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Colleagues is a series of photographic portraits created between 2013-2019 depicting young male visual artists. The work investigates the history of posing in painting, the aesthetics of the male body as well as the power relation or intimacy which can occur between the photographer and the one being photographed. How does this frailty show in the portrait of the young male artist and how does the object being portrayed show his respect regarding the photographers professionalism by engaging himself as a model for the colleague?

In his text Colleagues – an exhibition companion Håkon Traaseth Lillegraven writes; ‘Rather than turn her back to this history, Wendel Skousen knowingly engages it by submitting familiar poses and compositions into play, harnessing an energy which could otherwise threaten to commandeer it. In theseries of portraits (all named, not granting the depicted artists anonymity), we can recognize amongst others, the martyred figure of Saint Sebastian, an eroticised male figure popularised by painters from Titian to Rubens, Singer Sargent to Caravaggio. In another, the contours of Olympia — first presented to an offended public by French painter Édouard Manet in 1895. In her time, by simply returning the viewers’ gaze, Olympia forced her bourgeoise audience into an interrogation of the desire and voyeurism which artworks such as her facilitated for them in a ‘decent’ societal and cultural setting. Wendel Skousen doesn’t hit far off a similar mark in our time. In Wendel Skousen’s work, a contemporary ‘Olympian’ gaze challenges us to assess how we look at and construe a heterosexual female artist using her male colleagues as the subject matter of her art. How we regard a male artists’ consented depiction in the semi-nude, in their beds, bedrooms, and studios, stripped of the social signifiers which would otherwise imply their professional proficiency, social repute, or other perceived virtues.’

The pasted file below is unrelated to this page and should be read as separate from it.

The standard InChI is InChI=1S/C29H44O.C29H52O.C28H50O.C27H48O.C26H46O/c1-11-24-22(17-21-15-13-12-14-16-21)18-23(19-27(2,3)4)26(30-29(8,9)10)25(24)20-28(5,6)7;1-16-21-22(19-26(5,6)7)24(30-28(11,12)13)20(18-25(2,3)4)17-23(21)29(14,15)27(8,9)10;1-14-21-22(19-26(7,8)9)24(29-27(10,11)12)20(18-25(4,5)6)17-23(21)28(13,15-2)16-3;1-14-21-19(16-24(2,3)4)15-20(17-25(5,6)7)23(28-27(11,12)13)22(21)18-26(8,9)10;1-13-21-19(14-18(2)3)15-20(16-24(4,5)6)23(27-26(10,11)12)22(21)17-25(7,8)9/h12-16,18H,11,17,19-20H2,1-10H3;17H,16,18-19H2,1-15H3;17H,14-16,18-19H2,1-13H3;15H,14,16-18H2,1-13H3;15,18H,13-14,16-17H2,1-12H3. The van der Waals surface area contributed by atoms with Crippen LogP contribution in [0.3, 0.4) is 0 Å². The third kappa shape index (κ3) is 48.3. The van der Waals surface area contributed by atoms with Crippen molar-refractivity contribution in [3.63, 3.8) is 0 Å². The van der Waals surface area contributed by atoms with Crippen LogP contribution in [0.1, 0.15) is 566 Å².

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Group Exhibition
Alice Folker Gallery · Copenhagen, DK
Aug 18 – Sep 27, 2018